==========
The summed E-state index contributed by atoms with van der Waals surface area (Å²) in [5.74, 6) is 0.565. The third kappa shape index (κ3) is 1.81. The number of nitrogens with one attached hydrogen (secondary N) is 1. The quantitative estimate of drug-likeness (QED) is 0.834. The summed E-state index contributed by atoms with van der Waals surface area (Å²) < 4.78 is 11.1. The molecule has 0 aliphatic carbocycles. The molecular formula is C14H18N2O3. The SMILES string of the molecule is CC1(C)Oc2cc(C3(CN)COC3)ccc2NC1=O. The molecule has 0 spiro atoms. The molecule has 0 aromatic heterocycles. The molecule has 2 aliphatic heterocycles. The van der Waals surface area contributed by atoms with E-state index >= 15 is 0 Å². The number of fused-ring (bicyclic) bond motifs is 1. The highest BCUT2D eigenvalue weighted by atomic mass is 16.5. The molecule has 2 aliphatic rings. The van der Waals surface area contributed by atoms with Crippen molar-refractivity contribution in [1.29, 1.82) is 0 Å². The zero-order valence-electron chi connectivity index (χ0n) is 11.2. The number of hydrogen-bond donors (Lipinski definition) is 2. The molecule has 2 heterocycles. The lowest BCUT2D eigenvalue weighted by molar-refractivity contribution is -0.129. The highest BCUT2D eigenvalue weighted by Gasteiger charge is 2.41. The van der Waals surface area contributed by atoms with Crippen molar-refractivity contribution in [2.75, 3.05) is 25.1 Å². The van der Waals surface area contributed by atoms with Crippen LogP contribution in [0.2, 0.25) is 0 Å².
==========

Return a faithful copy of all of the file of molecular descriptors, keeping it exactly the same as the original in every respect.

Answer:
The summed E-state index contributed by atoms with van der Waals surface area (Å²) in [5.74, 6) is 0.565. The third kappa shape index (κ3) is 1.81. The number of nitrogens with one attached hydrogen (secondary N) is 1. The quantitative estimate of drug-likeness (QED) is 0.834. The summed E-state index contributed by atoms with van der Waals surface area (Å²) < 4.78 is 11.1. The molecule has 0 aliphatic carbocycles. The molecular formula is C14H18N2O3. The SMILES string of the molecule is CC1(C)Oc2cc(C3(CN)COC3)ccc2NC1=O. The molecule has 0 spiro atoms. The molecule has 0 aromatic heterocycles. The molecule has 2 aliphatic heterocycles. The van der Waals surface area contributed by atoms with E-state index >= 15 is 0 Å². The number of fused-ring (bicyclic) bond motifs is 1. The highest BCUT2D eigenvalue weighted by atomic mass is 16.5. The molecule has 2 aliphatic rings. The van der Waals surface area contributed by atoms with Crippen molar-refractivity contribution in [1.29, 1.82) is 0 Å². The zero-order valence-electron chi connectivity index (χ0n) is 11.2. The number of hydrogen-bond donors (Lipinski definition) is 2. The molecule has 2 heterocycles. The lowest BCUT2D eigenvalue weighted by molar-refractivity contribution is -0.129. The highest BCUT2D eigenvalue weighted by Gasteiger charge is 2.41. The van der Waals surface area contributed by atoms with Crippen molar-refractivity contribution in [2.75, 3.05) is 25.1 Å². The van der Waals surface area contributed by atoms with Crippen LogP contribution in [0.2, 0.25) is 0 Å².